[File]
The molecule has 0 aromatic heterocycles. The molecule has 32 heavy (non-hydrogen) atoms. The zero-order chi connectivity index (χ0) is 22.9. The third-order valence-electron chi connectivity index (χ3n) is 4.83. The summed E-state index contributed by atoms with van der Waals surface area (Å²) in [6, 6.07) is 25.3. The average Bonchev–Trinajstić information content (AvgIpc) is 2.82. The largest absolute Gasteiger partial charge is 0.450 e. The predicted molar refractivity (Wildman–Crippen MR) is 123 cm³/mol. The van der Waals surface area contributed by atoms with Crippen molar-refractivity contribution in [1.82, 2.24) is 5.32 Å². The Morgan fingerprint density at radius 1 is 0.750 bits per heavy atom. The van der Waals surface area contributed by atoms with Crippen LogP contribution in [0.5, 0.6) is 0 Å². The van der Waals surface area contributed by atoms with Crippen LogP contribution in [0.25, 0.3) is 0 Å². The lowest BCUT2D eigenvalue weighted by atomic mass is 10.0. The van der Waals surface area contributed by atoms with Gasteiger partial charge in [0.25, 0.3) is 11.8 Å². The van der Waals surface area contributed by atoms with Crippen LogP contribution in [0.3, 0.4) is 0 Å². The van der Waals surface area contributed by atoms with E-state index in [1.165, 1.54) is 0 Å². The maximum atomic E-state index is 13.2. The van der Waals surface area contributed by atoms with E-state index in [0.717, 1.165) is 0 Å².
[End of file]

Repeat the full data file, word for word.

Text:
The molecule has 0 aromatic heterocycles. The molecule has 32 heavy (non-hydrogen) atoms. The zero-order chi connectivity index (χ0) is 22.9. The third-order valence-electron chi connectivity index (χ3n) is 4.83. The summed E-state index contributed by atoms with van der Waals surface area (Å²) in [6, 6.07) is 25.3. The average Bonchev–Trinajstić information content (AvgIpc) is 2.82. The largest absolute Gasteiger partial charge is 0.450 e. The predicted molar refractivity (Wildman–Crippen MR) is 123 cm³/mol. The van der Waals surface area contributed by atoms with Crippen molar-refractivity contribution in [1.82, 2.24) is 5.32 Å². The Morgan fingerprint density at radius 1 is 0.750 bits per heavy atom. The van der Waals surface area contributed by atoms with Crippen LogP contribution in [0.5, 0.6) is 0 Å². The van der Waals surface area contributed by atoms with Crippen LogP contribution in [0.25, 0.3) is 0 Å². The lowest BCUT2D eigenvalue weighted by atomic mass is 10.0. The van der Waals surface area contributed by atoms with Gasteiger partial charge in [0.25, 0.3) is 11.8 Å². The van der Waals surface area contributed by atoms with Crippen LogP contribution in [0.3, 0.4) is 0 Å². The van der Waals surface area contributed by atoms with E-state index in [1.165, 1.54) is 0 Å². The maximum atomic E-state index is 13.2. The van der Waals surface area contributed by atoms with E-state index in [0.717, 1.165) is 0 Å².